The rise of the flexitarian: why are so many people eating less meat?

By Mark Roper with guest input from Ganesh Raj

With World Vegetarian Month upon us this October, it’s worth taking a look at how attitudes to food are changing as we deal with challenges like climate change, animal welfare and placing our health and wellbeing first.

At Life Health Foods, we’ve found that Kiwis and Aussies, by and large, are increasingly embracing flexitarianism and reducing their meat intake for these very reasons. And also, because it’s easier than ever to do so without compromising on taste.

World Vegetarian Day got started way back in 1977 by the North American Vegetarian Society. It’s worth noting the original purpose, because it rings true to this day: To promote the joy, compassion, and life-enhancing possibilities of vegetarianism. The ‘day’ is 1 October, while the ‘month’ spans all of October.

However, it’s only in recent years that World Vegetarian Month, and the concept of plant-based eating, has really taken off. A recent piece of Colmar Brunton research that we conducted in partnership with Food Frontier found that one in three Kiwis are eating less or no meat, with 13% of us going flexitarian and 18% falling into the meat reducers group, meaning that we’ are eating less meat than we did compared to the year prior. The Australian stats are similar with an even bigger group of flexitarians (20%), with 12% meat reducers.

Plant-based eating has become a big talking point; in the recent New Zealand election Leaders Debate, both Prime Minister Jacinda Ardern and National Party leader Judith Collins said meat is on the menu only twice a week; that would make them flexitarian.

The majority of Kiwis and Aussies who are reducing their meat intake indicated that they’re doing so for health reasons. Another Food Frontier study, released last month, showed that meat alternatives were nutritionally superior or comparable to conventional meat equivalents, offering lower total fat; half to five times less saturated fat; higher Health Star Ratings in 5 of 6 product categories; lower or comparable kilojoules and sodium; and higher or comparable protein.

At Life Health Foods we’ve always been all about plant-based foods, providing innovative, healthy, and delicious vegetarian products and championing a plant-based diet for the health, wellbeing and sustainability of our community and the planet. Our very own plant-based products exceed averages found within the Food Frontier study, including Alternative Meat Co Sausages – 4 stars (plant based sausages ave 3.7); and Bean Supreme Beetroot Burgers – 5 stars (plant based burger ave 3.7).

But most importantly, we’re all about flavour and enjoying great taste. Our wide range of products – from Kiwi favourites such as Naked Cuisine soups &  meals and LISA’s Hummus, to Bean Supreme and Vegie Delight vegtarian foods, plus Alternative Meat Co. burgers, sausages and mince, which just launched in NZ supermarkets last week – are all made with great taste in mind. Yes; they’re healthier options, but they still need to taste delicious.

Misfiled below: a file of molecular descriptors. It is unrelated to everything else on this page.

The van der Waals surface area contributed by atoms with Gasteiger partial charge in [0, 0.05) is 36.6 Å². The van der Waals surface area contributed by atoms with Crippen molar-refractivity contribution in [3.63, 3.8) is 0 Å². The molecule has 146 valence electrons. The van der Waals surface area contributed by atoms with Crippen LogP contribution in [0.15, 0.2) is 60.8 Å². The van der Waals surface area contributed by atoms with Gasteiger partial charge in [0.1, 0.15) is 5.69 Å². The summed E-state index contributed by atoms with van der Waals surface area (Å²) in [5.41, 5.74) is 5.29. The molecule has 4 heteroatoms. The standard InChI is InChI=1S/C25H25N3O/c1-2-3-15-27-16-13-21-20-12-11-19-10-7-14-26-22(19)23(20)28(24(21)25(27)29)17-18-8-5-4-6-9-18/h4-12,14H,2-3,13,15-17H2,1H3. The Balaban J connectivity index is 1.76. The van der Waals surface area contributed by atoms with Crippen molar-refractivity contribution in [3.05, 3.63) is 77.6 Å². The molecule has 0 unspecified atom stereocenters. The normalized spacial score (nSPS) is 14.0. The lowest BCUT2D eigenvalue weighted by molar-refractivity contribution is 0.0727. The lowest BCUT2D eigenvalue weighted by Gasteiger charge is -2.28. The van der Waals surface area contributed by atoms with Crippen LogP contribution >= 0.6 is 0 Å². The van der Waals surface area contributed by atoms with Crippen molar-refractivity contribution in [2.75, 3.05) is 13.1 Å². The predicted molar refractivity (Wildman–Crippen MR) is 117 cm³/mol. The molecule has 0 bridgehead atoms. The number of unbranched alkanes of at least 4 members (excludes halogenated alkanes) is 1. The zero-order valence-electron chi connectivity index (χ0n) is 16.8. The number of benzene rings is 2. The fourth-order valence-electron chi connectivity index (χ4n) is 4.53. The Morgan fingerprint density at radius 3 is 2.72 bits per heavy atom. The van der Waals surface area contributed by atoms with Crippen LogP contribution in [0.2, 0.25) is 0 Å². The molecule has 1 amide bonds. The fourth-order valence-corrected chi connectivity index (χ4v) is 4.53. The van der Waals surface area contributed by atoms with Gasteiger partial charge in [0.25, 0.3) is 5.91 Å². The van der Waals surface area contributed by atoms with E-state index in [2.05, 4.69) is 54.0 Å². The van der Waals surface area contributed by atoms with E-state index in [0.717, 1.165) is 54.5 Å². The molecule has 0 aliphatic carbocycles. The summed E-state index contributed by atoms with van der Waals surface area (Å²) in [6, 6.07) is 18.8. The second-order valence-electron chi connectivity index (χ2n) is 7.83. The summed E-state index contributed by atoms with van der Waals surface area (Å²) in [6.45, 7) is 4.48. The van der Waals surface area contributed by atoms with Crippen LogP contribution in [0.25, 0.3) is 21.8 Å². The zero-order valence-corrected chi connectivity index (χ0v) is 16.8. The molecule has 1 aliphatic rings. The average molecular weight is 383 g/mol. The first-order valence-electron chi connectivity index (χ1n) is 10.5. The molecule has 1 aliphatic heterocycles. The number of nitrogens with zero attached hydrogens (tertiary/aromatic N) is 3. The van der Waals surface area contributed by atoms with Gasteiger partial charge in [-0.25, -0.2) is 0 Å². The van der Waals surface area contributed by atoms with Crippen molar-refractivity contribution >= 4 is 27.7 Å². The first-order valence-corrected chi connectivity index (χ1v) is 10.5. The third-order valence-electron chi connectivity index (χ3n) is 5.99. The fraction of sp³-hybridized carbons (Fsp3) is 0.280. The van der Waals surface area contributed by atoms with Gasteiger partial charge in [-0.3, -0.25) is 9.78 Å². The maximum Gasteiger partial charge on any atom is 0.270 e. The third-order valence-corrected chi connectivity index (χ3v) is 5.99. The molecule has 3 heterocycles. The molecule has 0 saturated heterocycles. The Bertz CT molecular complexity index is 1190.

Pictured: Ganesh Raj of The Tasting Shed Pictured: Ganesh Raj of The Tasting Shed

Taste is a factor that chefs are considering as their clientele’s palates begin to change. I asked our World Vegetarian Month ambassador, Eat Well for Less TV co-host and celebrated restaurateur Ganesh Raj of The Tasting Shed – who considers himself flexitarian – for his views on flexitarians, vegetarians, and the dishes he likes to create and serve.

“Firstly, I don’t like to see a distinction between vegetables and other food in a restaurant; food is food. And it’s kind of offensive to describe vegetables as ‘sides’. Vegetables are often the main event, particularly in the cultures which influenced my cooking,” he said.

Having grown up in Singapore, those cultures include Indian, Chinese, Malay, Thai, Indonesian and more.

Raj is a big fan of enjoying food for what it is. He’s also a major proponent of making quality food accessible to everyone. “I love snap frozen veg. It means you aren’t held hostage to ‘seasons’, you always have fresh vegetables ready to go, and you can use what you need for your dish and save the rest.”

And Raj said the vegetarian meals he prepares are the most viewed on his YouTube channel, The Humble Yum Yum. “It’s hard to beat vegetarian meals for flavour without the cost,” he added.

We’re working with Ganesh this World Vegetarian Month to inspire everyday Kiwis and Aussies to experiment with new and interesting ways to enjoy plant-based eating with three recipes – a budget-friendly Bean Supreme and Vegie Delights Mapo Tofu; nutritious Bean Supreme Beetroot Patty Potato Rosti; and a tasty fully loaded Alternative Meat Co and Vegie Delights Chilli Dog.

Check them out here.

Take a peek at and Bean SupremeAlternative Meat Co. and Vegie Delights social media pages for more plant-based tips and recipes and remember… you are what you eat!